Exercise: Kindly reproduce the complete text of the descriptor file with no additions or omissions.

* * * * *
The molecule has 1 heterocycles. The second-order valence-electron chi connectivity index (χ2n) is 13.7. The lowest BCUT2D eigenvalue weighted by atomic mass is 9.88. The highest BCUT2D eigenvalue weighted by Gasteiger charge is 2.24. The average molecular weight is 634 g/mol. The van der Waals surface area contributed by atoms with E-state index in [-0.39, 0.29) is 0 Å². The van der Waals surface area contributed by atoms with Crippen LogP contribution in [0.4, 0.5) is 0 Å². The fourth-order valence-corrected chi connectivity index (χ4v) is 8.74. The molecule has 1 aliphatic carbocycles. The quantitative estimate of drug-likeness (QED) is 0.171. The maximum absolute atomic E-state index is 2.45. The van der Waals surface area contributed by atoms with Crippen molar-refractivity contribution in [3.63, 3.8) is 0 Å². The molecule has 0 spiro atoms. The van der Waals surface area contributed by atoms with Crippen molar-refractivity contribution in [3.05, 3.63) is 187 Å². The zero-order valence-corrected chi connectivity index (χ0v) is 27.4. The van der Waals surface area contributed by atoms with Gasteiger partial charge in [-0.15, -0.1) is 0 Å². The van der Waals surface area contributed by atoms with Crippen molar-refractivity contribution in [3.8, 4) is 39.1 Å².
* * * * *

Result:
The molecule has 1 heterocycles. The second-order valence-electron chi connectivity index (χ2n) is 13.7. The lowest BCUT2D eigenvalue weighted by atomic mass is 9.88. The highest BCUT2D eigenvalue weighted by Gasteiger charge is 2.24. The average molecular weight is 634 g/mol. The van der Waals surface area contributed by atoms with E-state index in [-0.39, 0.29) is 0 Å². The van der Waals surface area contributed by atoms with Crippen LogP contribution in [0.4, 0.5) is 0 Å². The fourth-order valence-corrected chi connectivity index (χ4v) is 8.74. The molecule has 1 aliphatic carbocycles. The quantitative estimate of drug-likeness (QED) is 0.171. The maximum absolute atomic E-state index is 2.45. The van der Waals surface area contributed by atoms with Crippen molar-refractivity contribution in [3.63, 3.8) is 0 Å². The molecule has 0 spiro atoms. The van der Waals surface area contributed by atoms with Crippen molar-refractivity contribution in [3.05, 3.63) is 187 Å². The zero-order valence-corrected chi connectivity index (χ0v) is 27.4. The van der Waals surface area contributed by atoms with Gasteiger partial charge in [-0.15, -0.1) is 0 Å². The van der Waals surface area contributed by atoms with Crippen molar-refractivity contribution in [3.8, 4) is 39.1 Å².